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Genus Isodontia - Grass-carrying Wasps

Cocoons in the track of my window screen - Isodontia Wasp on Pycnanthemum - Isodontia elegans unkown Thread-waisted Wasp - Isodontia mexicana Sphecidae, Window Sill Wasp nest, adult - Isodontia Isodontia mexicana? - Isodontia - female Isodontia mexicana? - Isodontia mexicana Isodontia apicalis or mexicana - Isodontia - male Isodontia auripes? - Isodontia auripes
Kingdom Animalia (Animals)
Phylum Arthropoda (Arthropods)
Subphylum Hexapoda (Hexapods)
Class Insecta (Insects)
Order Hymenoptera (Ants, Bees, Wasps and Sawflies)
No Taxon (Aculeata - Ants, Bees and Stinging Wasps)
No Taxon (Apoidea sans Anthophila – Apoid Wasps)
Family Sphecidae (Thread-waisted Wasps)
Subfamily Sphecinae
Tribe Sphecini
Genus Isodontia (Grass-carrying Wasps)
Synonyms and other taxonomic changes
Isodontia Patton 1880
6 spp. in 2 subgenera in our area(1), >60 spp. worldwide(2)
Medium-sized dark sphecids, often seen carrying grass to nests.
Hairs on thorax golden
I. elegans - petiole black, legs red, abdomen often red-marked (variable from entirely red to almost entirely black), wings light and often with orange tint

I. exornata - petiole red, legs red, abdomen black, wings dark with some blue reflections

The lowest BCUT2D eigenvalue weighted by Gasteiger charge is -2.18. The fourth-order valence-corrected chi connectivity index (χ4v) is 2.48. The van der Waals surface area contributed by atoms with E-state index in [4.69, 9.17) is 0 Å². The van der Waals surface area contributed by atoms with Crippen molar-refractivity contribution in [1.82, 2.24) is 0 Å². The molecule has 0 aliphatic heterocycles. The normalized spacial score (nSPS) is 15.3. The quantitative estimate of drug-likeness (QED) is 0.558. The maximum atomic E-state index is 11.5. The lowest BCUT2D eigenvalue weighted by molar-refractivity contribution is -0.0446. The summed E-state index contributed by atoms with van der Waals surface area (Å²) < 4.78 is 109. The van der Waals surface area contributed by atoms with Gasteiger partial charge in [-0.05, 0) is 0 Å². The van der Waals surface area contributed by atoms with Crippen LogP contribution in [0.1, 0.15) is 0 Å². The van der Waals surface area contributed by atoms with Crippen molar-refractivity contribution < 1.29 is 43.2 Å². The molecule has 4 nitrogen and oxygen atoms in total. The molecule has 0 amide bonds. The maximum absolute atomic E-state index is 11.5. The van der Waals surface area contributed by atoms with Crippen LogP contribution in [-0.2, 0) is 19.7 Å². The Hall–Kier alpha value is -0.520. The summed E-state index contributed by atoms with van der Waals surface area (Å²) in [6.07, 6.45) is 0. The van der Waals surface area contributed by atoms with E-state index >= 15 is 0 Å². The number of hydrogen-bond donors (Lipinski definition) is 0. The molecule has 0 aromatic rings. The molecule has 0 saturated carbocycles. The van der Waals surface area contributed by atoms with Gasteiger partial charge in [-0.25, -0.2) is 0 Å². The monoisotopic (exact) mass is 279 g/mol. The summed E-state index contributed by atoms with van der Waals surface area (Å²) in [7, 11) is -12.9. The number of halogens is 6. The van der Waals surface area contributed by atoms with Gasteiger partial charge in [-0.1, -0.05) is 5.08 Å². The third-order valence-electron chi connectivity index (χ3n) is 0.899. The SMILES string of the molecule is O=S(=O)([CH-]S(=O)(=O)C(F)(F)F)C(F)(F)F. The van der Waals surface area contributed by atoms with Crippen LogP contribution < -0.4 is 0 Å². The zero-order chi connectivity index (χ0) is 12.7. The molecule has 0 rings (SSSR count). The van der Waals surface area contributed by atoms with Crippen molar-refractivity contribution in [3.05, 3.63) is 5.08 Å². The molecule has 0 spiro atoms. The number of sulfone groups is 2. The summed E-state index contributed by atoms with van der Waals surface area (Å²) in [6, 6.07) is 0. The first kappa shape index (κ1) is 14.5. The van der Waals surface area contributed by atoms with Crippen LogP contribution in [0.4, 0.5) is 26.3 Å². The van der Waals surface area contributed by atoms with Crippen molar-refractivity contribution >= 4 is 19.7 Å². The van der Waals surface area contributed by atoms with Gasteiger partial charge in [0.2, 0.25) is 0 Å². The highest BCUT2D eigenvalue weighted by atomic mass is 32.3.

Hairs on thorax pale
I. apicalis - body entirely black, head of female blocky behind eyes, wings always dark and typically with blue reflections

I. mexicana - body black with occasional brown spot on T1, head of female short behind eyes, wings hyaline to dark with blue reflections

Hairs on thorax black
I. apuripes - body black, legs brownish-red, wings dark with strong blue reflections

I. philadelphica - body entirely black, wings dark with strong blue reflections
Open areas, fields, grass
in NC: I. auripes Jun-Oct, I. azteca May-Oct(3); Jul-Aug in MI(4)
Adults take nectar. Larvae are fed Gryllidae (particularly tree crickets) or other Orthoptera.(5)
Life Cycle
Females make nests in a tree, hollow stem or other cavity, divide into sections and close with grass. They provision with Orthoptera (Tettigoniidae, Gryllidae). Can be two generations per year (I. mexicana in PA)
1. Larva 2. Cocoon and food remnants in hollow stem 3. Adult female 4. Adult male. 5. Parasitic fly's puparia.

grass-carrying habits, nest(6); nesting behavior of I. harrisi(7)
Adults emerge in early summer. Female collects blades of grass and grass and hay stems to line the nest cavity. The nest is stocked with tree crickets (Oecanthus spp.) The larvae reach the appropriate size in 4–6 days at 70–75°F and pupate. The adults emerge in 2–3 weeks. In Pennsylvania, I. mexicana typically produce two generations a year. (Jacobs 2014)
These wasps commonly make their nest in the narrow track found above outer windows.
Works Cited
1.American Insects: A Handbook of the Insects of America North of Mexico
Ross H. Arnett. 2000. CRC Press.
2.Catalog of Sphecidae sensu lato
3.Insects of North Carolina
C.S. Brimley. 1938. North Carolina Department of Agriculture.
4.The Sphecid Wasps of Michigan (Hymenoptera: Sphecidae: Sphecinae), by M.F. O'Brien
5.Solitary Wasps: Behavior and Natural History (Cornell Series in Arthropod Biology)
Kevin M. O'Neill. 2000. Comstock Publishing.
6.The Wasps
Howard Ensign Evans, Mary Jane West Eberhard. 1970. University of Michigan Press.
7.Wasp Farm
Howard Ensign Evans. 1963. Comstock Publishing.